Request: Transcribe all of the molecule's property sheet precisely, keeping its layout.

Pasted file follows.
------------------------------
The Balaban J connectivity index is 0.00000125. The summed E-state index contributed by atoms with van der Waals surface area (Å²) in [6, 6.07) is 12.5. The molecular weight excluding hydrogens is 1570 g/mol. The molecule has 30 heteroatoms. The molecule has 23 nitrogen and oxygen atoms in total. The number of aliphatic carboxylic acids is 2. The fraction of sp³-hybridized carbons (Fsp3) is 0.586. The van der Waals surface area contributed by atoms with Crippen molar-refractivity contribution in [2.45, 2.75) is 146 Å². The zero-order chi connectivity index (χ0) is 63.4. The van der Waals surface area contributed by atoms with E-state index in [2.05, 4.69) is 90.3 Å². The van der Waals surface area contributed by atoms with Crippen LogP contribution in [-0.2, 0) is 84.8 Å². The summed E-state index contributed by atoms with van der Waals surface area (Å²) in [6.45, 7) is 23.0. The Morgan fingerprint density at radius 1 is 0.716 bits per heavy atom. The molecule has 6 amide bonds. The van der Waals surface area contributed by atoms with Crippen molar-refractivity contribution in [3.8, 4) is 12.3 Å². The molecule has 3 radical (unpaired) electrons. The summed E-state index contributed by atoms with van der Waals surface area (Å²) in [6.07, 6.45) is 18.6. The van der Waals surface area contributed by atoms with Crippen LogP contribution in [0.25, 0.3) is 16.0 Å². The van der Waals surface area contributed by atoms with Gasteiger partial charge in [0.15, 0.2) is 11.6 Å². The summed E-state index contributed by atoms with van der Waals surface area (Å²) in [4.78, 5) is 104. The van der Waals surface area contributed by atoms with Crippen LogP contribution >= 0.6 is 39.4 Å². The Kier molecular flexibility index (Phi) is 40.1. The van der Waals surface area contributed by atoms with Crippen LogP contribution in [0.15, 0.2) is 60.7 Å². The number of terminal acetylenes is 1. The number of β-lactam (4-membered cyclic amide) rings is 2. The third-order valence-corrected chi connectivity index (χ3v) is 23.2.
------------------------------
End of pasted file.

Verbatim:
The Balaban J connectivity index is 0.00000125. The summed E-state index contributed by atoms with van der Waals surface area (Å²) in [6, 6.07) is 12.5. The molecular weight excluding hydrogens is 1570 g/mol. The molecule has 30 heteroatoms. The molecule has 23 nitrogen and oxygen atoms in total. The number of aliphatic carboxylic acids is 2. The fraction of sp³-hybridized carbons (Fsp3) is 0.586. The van der Waals surface area contributed by atoms with Crippen molar-refractivity contribution in [2.45, 2.75) is 146 Å². The zero-order chi connectivity index (χ0) is 63.4. The van der Waals surface area contributed by atoms with E-state index in [2.05, 4.69) is 90.3 Å². The van der Waals surface area contributed by atoms with Crippen LogP contribution in [-0.2, 0) is 84.8 Å². The summed E-state index contributed by atoms with van der Waals surface area (Å²) in [6.45, 7) is 23.0. The Morgan fingerprint density at radius 1 is 0.716 bits per heavy atom. The molecule has 6 amide bonds. The van der Waals surface area contributed by atoms with Crippen molar-refractivity contribution in [3.8, 4) is 12.3 Å². The molecule has 3 radical (unpaired) electrons. The summed E-state index contributed by atoms with van der Waals surface area (Å²) in [6.07, 6.45) is 18.6. The van der Waals surface area contributed by atoms with Crippen LogP contribution in [0.25, 0.3) is 16.0 Å². The van der Waals surface area contributed by atoms with Gasteiger partial charge in [0.15, 0.2) is 11.6 Å². The summed E-state index contributed by atoms with van der Waals surface area (Å²) in [4.78, 5) is 104. The van der Waals surface area contributed by atoms with Crippen LogP contribution >= 0.6 is 39.4 Å². The Kier molecular flexibility index (Phi) is 40.1. The van der Waals surface area contributed by atoms with Crippen LogP contribution in [0.15, 0.2) is 60.7 Å². The number of terminal acetylenes is 1. The number of β-lactam (4-membered cyclic amide) rings is 2. The third-order valence-corrected chi connectivity index (χ3v) is 23.2.